Information, Collection, and Dissemination: During the first few visits, a substance abuse history is obtained, and treatment options are discussed. Consent to treat is elicited, and addicts must sign a bevy of documents that provide further information on the multifaceted MMT process. Patients must be 18 or have parental approval. Otherwise, the services are confidential even to family members. Confidential information is not given to any inquiry except the court. The specifics of the individual’s opioid addiction, including recent pattern changes and binges, are gathered. Other drugs such as benzodiazepines and alcohol are often confounding issues, and the patient’s daily pattern of opioid abuse is determined, essentially by his own admission.

The opioid withdrawal history and the energy required to maintain the addiction is sought. Many patients are in withdrawal when they come to the clinic, making historical information open to exaggeration, but many downplay their use (like the alcohol history obtained in the ED). Some withhold a history of other addictions, perhaps thinking they might supplement the methadone if needed. Blood tests for specific drugs are not required nor usually performed to quantify use. A serum drug level is of no value in this scenario. Questioning the history can intimidate the prospective client and set up an adversarial relationship at the beginning. Again, unlike the ED, MMT clinics put a lot of trust in the truthfulness of the addict.

Medical Assessment: The aim of medical assessment is to determine the safety of methadone use. The drug is often dispensed on the first visit because of withdrawal. It is generally required that someone be addicted for one year before admission. There appears to be some flexibility in this criterium, especially for prisoners, pregnant women, or those previously treated. There may be uncertainty about past narcotic use, but generally a broad definition is accepted for opioid addiction, and one need not administer Narcan to test for withdrawal.

Generally, the staff obtains a medical history that documents drug-related diseases such as hepatitis, AIDS, tuberculosis, or STDs. Within 14 days of admission, a basic physical examination is performed, including blood tests for HIV, syphilis, and hepatitis. Federal regulations do not require a full panel of laboratory tests; that appears to be a state issue. Patients usually are tested randomly by a urine screen immunoassay test for additional drug abuse at least eight times each year per SAMHSA. Because methadone does not yield a positive opioid result unless specifically tested, a positive opioid screen usually means exogenous drugs.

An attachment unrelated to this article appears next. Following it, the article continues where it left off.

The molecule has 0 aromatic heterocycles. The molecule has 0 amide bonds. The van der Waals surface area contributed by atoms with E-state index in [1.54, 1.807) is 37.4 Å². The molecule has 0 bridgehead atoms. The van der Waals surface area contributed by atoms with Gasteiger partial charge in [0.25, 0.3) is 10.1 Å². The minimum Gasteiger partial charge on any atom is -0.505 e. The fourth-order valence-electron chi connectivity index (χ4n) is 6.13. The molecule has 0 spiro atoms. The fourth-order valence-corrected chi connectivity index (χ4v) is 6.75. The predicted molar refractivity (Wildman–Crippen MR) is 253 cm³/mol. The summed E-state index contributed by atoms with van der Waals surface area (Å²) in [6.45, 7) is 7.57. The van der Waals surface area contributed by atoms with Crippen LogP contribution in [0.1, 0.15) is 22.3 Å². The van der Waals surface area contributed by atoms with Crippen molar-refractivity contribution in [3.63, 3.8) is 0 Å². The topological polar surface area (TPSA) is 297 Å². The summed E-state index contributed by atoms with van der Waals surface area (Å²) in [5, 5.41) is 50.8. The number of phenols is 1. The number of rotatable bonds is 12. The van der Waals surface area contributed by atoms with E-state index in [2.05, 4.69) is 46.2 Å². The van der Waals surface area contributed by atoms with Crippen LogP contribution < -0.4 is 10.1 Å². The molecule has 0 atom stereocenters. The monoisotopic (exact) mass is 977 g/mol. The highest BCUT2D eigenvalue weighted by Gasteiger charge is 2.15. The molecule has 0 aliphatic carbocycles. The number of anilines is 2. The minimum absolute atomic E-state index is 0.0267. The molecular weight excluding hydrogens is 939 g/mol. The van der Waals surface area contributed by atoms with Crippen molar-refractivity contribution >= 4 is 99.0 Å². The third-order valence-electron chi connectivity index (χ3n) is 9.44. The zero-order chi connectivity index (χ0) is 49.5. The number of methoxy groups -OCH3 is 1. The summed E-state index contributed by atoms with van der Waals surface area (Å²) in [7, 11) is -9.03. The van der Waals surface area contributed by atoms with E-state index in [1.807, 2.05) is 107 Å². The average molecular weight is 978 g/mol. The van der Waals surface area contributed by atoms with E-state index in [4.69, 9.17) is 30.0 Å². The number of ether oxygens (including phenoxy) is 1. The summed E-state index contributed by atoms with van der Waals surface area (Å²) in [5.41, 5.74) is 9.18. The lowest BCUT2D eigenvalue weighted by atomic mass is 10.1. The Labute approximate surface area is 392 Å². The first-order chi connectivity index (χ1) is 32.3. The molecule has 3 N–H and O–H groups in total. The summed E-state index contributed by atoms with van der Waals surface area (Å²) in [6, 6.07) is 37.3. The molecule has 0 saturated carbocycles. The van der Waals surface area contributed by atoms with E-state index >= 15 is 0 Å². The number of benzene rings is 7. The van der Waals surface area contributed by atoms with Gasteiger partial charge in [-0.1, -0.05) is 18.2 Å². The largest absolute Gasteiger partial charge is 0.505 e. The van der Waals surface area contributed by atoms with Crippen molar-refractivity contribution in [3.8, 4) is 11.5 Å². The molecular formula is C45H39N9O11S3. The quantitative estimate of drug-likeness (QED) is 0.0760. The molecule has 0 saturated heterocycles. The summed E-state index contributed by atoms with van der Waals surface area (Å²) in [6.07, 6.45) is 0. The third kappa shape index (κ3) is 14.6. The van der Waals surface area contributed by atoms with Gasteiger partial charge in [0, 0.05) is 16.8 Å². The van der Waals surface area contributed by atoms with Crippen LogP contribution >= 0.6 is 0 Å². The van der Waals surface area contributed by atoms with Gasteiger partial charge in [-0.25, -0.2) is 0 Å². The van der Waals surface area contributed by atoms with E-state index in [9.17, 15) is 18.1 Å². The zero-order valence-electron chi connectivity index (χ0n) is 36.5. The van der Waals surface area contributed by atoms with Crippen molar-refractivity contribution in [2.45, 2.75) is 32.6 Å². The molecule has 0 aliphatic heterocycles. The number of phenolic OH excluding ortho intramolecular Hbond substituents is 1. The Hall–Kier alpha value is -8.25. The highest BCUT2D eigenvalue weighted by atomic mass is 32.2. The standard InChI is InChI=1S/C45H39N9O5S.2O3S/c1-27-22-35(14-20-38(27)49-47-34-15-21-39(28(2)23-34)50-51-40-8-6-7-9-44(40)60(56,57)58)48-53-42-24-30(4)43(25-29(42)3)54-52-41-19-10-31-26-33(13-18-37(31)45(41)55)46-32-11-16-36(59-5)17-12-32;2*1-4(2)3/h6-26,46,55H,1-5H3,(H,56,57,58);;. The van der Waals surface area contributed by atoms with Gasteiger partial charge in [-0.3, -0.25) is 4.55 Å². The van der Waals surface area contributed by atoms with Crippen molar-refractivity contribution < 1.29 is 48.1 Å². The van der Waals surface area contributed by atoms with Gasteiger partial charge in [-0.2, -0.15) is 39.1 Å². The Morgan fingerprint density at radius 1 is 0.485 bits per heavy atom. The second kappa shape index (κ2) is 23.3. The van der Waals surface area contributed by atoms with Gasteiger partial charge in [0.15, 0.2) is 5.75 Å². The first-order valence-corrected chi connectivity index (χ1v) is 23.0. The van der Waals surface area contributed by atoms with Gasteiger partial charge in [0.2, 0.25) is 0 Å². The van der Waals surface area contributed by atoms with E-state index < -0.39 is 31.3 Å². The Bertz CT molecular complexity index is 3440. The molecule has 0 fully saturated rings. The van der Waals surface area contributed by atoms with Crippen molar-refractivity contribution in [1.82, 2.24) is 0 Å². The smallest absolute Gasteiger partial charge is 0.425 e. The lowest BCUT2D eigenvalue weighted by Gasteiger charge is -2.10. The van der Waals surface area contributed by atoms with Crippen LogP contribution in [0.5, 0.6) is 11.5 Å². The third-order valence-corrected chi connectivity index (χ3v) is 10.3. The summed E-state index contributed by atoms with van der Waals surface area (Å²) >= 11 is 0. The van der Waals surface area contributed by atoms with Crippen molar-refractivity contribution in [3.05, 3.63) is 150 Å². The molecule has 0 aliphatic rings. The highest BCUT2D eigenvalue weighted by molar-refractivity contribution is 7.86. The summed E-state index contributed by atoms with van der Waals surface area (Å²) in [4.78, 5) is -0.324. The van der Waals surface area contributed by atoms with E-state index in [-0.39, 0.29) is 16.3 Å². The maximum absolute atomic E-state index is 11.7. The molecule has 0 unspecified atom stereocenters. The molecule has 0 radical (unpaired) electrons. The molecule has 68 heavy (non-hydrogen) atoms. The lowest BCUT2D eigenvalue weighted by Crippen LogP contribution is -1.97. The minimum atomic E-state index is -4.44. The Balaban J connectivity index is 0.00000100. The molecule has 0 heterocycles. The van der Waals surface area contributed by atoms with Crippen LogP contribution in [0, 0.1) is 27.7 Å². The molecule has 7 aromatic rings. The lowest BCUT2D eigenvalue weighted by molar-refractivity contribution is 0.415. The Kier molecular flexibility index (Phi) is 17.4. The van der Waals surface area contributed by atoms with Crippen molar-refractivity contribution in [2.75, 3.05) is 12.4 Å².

Multiple Substance Abuse: It is common knowledge that opioid addicts often abuse other substances, especially alcohol, amphetamines, benzodiazepines, prescription opioids, cocaine, sedatives, and marijuana. CNS depressants are particularly dangerous when combined with opioids. Patients generally are asked to report other substances they used in the past. The accuracy of this form depends, of course, on patient honesty. Alcohol is a favorite of most, and heroin addicts particularly like to add cocaine for additional euphoria. Benzodiazepines are commonly used to boost methadone and enhance the high. Patients also self-medicate because of withdrawal symptoms or because they are anxious, depressed, or lonely.

MMT clients all know using an exogenous substance can kill them and defeat the purpose of MMT. Using exogenous drugs negatively affects attendance rates and cooperation with other programs. Interestingly, patients are not frequently discharged from MMT because they abuse other substances. The main goal is to retain the patient in MMT, allowing for human frailty, lack of self-control, and poor judgment. MMT clients are given multiple chances despite violating explicit rules and regulations.

Drug Testing: Clients are randomly tested for other drugs, usually with an immunoassay urine screen. This is not a perfect system because it only identifies those using other substances frequently and only detects drugs that show up on a urine screen. Of course, it has to be your urine, and there is always someone around who wants to give a clean sample for the right price.

Periodic drug testing provides objective evidence of treatment success and monitors patient progress. Typical urine testing evaluates for commonly abused substances with a qualitative immunoassay technique that has cutoff concentrations. Testing drug levels in the blood is not helpful because tolerance, time of use, and the need to send the test to a reference lab does not allow for meaningful interpretation of data. Most drugs remain in the system and are excreted in the urine for two to four days following use. Measuring methadone serum levels during treatment has minimal value and is not done routinely, but this may be used to identify a rapid or slow metabolizer. Obviously, urine tests are not quantitative; they merely give positive or negative results.